Posted on September 15, 2015 | Written by coolblueweb
This is the final post in our series: 5 Tips for a Successful Web Project. To recap the list:
- Understand what Scope Creep is and how it impacts your project
- Consider that writing your own content might be harder than you think
- Assign a single point of contact for communication/decision making
- Make a plan for acceptance testing
- Figure out Hosting, Domain Registration and SSLs
Today’s post discusses Hosting, Domain Registration and SSLs.
One of the first steps in any project is when a client provides basic information to their development agency regarding website registration and access. Though it may seem simple, a number of projects get hung up at this starting point because the point of contact doesn’t have access to the necessary credentials.
Be prepared to provide:
- The location where your domain is registered
- The login credentials to access that domain
- The IP address associated with your registration
- Your hosting service provider and admin login credentials (CPanel, SFTP/FTP, or SSH)
If you don’t know your IP address, your domain registrar or hosting provider should be able to tell you.
If you don’t know who your domain registrar is, you can find out via a locator site like: register.com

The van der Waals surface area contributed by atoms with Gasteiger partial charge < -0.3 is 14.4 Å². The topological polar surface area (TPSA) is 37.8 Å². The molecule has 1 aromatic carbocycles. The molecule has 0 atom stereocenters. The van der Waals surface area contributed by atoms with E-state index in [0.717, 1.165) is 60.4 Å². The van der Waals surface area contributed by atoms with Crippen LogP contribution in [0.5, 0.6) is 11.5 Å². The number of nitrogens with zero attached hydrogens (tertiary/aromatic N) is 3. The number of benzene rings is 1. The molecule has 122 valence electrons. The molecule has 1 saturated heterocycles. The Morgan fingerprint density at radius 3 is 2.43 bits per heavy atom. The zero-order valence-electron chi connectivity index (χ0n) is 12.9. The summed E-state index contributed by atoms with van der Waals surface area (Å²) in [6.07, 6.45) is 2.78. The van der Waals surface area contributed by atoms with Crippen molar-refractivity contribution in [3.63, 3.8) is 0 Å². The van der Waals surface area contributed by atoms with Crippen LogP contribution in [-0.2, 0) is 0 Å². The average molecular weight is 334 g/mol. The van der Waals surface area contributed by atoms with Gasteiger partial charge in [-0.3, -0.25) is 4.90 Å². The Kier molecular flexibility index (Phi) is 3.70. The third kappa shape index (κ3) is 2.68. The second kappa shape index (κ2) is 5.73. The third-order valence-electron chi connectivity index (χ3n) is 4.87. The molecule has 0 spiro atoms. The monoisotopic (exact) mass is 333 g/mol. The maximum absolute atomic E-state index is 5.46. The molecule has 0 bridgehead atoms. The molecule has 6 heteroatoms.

If you don’t know who your hosting provider is, you can find out via another type of locator site like: whoishostingthis.com
If you run an e-commerce site and are currently hosted with an entry level hosting service, it can be a good idea to establish an account with a hosting service who either specializes in supporting e-commerce, or has a great reputation for stability and response times. (If your email was hosted with the same provider as your website, your email domain would have to be moved as well. If so, be certain to have the administrative login credentials for your email handy, as well.)
If your site employs credit card transactions, data transfers or logins, then it is neccessary to apply a Secure Sockets Layer (SSL) Certificate when your site is pushed live. This adds the “https” to the front of your URL and provides a secure connection between the web session and the browser to protect confidential data.
There are a number of organizations who issue SSL Certificates. They generally have a one year fee associated with them and vary in price depending on the limits of their warranty, as well as whether the validation of the certificate is for the domain only, or the domain and the company. If you’re struggling to navigate the options, coolblueweb can help by recommending the appropriate service for your site.
This brings our series to a close! It is my hope that the information presented helps you understand some of the most common pitfalls in a web development project, as well as strategies for circumnavigating those pitfalls and keeping your project on track and on time.